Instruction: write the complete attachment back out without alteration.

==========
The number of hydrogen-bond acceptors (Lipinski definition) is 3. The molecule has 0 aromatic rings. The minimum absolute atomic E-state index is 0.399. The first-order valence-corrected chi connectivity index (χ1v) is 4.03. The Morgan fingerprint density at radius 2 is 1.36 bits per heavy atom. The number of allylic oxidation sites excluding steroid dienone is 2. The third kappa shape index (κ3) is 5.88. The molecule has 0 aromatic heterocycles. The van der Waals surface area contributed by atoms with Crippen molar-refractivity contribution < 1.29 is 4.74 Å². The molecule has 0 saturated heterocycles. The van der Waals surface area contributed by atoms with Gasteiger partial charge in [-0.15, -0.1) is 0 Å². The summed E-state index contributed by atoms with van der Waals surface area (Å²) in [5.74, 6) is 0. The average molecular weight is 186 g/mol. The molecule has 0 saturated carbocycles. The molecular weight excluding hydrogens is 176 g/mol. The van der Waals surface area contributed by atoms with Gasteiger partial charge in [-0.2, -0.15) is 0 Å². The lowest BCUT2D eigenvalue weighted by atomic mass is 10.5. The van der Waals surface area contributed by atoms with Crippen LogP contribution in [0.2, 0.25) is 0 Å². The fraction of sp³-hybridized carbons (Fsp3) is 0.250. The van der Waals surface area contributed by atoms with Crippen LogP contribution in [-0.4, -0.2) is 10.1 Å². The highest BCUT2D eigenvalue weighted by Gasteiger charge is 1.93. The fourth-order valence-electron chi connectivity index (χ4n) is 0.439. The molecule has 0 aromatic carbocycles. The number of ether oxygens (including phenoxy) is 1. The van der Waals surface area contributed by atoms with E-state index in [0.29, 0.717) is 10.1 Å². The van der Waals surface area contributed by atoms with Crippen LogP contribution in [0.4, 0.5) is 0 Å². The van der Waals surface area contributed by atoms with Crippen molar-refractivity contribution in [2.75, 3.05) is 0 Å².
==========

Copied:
The number of hydrogen-bond acceptors (Lipinski definition) is 3. The molecule has 0 aromatic rings. The minimum absolute atomic E-state index is 0.399. The first-order valence-corrected chi connectivity index (χ1v) is 4.03. The Morgan fingerprint density at radius 2 is 1.36 bits per heavy atom. The number of allylic oxidation sites excluding steroid dienone is 2. The third kappa shape index (κ3) is 5.88. The molecule has 0 aromatic heterocycles. The van der Waals surface area contributed by atoms with Crippen molar-refractivity contribution < 1.29 is 4.74 Å². The molecule has 0 saturated heterocycles. The van der Waals surface area contributed by atoms with Gasteiger partial charge in [-0.15, -0.1) is 0 Å². The summed E-state index contributed by atoms with van der Waals surface area (Å²) in [5.74, 6) is 0. The average molecular weight is 186 g/mol. The molecule has 0 saturated carbocycles. The molecular weight excluding hydrogens is 176 g/mol. The van der Waals surface area contributed by atoms with Gasteiger partial charge in [-0.2, -0.15) is 0 Å². The lowest BCUT2D eigenvalue weighted by atomic mass is 10.5. The van der Waals surface area contributed by atoms with Crippen LogP contribution in [0.2, 0.25) is 0 Å². The fraction of sp³-hybridized carbons (Fsp3) is 0.250. The van der Waals surface area contributed by atoms with Crippen LogP contribution in [-0.4, -0.2) is 10.1 Å². The highest BCUT2D eigenvalue weighted by Gasteiger charge is 1.93. The fourth-order valence-electron chi connectivity index (χ4n) is 0.439. The molecule has 0 aromatic carbocycles. The number of ether oxygens (including phenoxy) is 1. The van der Waals surface area contributed by atoms with E-state index in [0.29, 0.717) is 10.1 Å². The van der Waals surface area contributed by atoms with Crippen LogP contribution in [0.4, 0.5) is 0 Å². The van der Waals surface area contributed by atoms with Crippen molar-refractivity contribution in [2.75, 3.05) is 0 Å².